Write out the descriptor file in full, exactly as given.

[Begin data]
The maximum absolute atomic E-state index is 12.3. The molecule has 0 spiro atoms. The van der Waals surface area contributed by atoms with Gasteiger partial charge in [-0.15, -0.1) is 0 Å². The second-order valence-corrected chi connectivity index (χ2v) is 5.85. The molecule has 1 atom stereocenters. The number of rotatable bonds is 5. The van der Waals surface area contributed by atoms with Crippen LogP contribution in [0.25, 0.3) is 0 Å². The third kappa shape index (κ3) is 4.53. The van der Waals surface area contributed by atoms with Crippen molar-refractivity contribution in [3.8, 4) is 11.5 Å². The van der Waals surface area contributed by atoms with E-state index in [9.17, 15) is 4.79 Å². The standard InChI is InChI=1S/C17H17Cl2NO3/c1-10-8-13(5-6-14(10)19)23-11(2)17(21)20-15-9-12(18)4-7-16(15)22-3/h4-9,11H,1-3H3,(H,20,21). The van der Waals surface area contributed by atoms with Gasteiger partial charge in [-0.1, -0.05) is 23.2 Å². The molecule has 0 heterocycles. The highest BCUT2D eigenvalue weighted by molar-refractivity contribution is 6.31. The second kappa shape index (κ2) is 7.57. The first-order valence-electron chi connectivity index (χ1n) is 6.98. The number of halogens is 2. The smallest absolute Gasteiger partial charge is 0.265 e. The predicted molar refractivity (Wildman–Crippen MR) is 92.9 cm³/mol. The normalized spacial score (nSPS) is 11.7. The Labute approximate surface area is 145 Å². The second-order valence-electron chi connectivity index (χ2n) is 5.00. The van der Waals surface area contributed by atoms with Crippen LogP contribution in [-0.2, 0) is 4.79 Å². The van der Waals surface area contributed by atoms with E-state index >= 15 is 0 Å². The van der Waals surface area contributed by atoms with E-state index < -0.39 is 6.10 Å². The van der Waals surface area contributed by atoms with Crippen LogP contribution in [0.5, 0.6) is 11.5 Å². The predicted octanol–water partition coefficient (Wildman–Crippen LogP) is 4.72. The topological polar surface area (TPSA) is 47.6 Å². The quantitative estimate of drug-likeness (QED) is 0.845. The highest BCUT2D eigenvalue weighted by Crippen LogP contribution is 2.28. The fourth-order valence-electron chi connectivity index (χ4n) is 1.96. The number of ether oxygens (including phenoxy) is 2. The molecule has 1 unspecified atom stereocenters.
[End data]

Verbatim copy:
The maximum absolute atomic E-state index is 12.3. The molecule has 0 spiro atoms. The van der Waals surface area contributed by atoms with Gasteiger partial charge in [-0.15, -0.1) is 0 Å². The second-order valence-corrected chi connectivity index (χ2v) is 5.85. The molecule has 1 atom stereocenters. The number of rotatable bonds is 5. The van der Waals surface area contributed by atoms with Crippen LogP contribution in [0.25, 0.3) is 0 Å². The third kappa shape index (κ3) is 4.53. The van der Waals surface area contributed by atoms with Crippen molar-refractivity contribution in [3.8, 4) is 11.5 Å². The van der Waals surface area contributed by atoms with E-state index in [9.17, 15) is 4.79 Å². The standard InChI is InChI=1S/C17H17Cl2NO3/c1-10-8-13(5-6-14(10)19)23-11(2)17(21)20-15-9-12(18)4-7-16(15)22-3/h4-9,11H,1-3H3,(H,20,21). The van der Waals surface area contributed by atoms with Gasteiger partial charge in [-0.1, -0.05) is 23.2 Å². The molecule has 0 heterocycles. The highest BCUT2D eigenvalue weighted by molar-refractivity contribution is 6.31. The second kappa shape index (κ2) is 7.57. The first-order valence-electron chi connectivity index (χ1n) is 6.98. The number of halogens is 2. The smallest absolute Gasteiger partial charge is 0.265 e. The predicted molar refractivity (Wildman–Crippen MR) is 92.9 cm³/mol. The normalized spacial score (nSPS) is 11.7. The Labute approximate surface area is 145 Å². The second-order valence-electron chi connectivity index (χ2n) is 5.00. The van der Waals surface area contributed by atoms with Crippen LogP contribution in [-0.2, 0) is 4.79 Å². The van der Waals surface area contributed by atoms with E-state index >= 15 is 0 Å². The van der Waals surface area contributed by atoms with E-state index < -0.39 is 6.10 Å². The van der Waals surface area contributed by atoms with Crippen LogP contribution in [0.5, 0.6) is 11.5 Å². The predicted octanol–water partition coefficient (Wildman–Crippen LogP) is 4.72. The topological polar surface area (TPSA) is 47.6 Å². The quantitative estimate of drug-likeness (QED) is 0.845. The highest BCUT2D eigenvalue weighted by Crippen LogP contribution is 2.28. The fourth-order valence-electron chi connectivity index (χ4n) is 1.96. The number of ether oxygens (including phenoxy) is 2. The molecule has 1 unspecified atom stereocenters.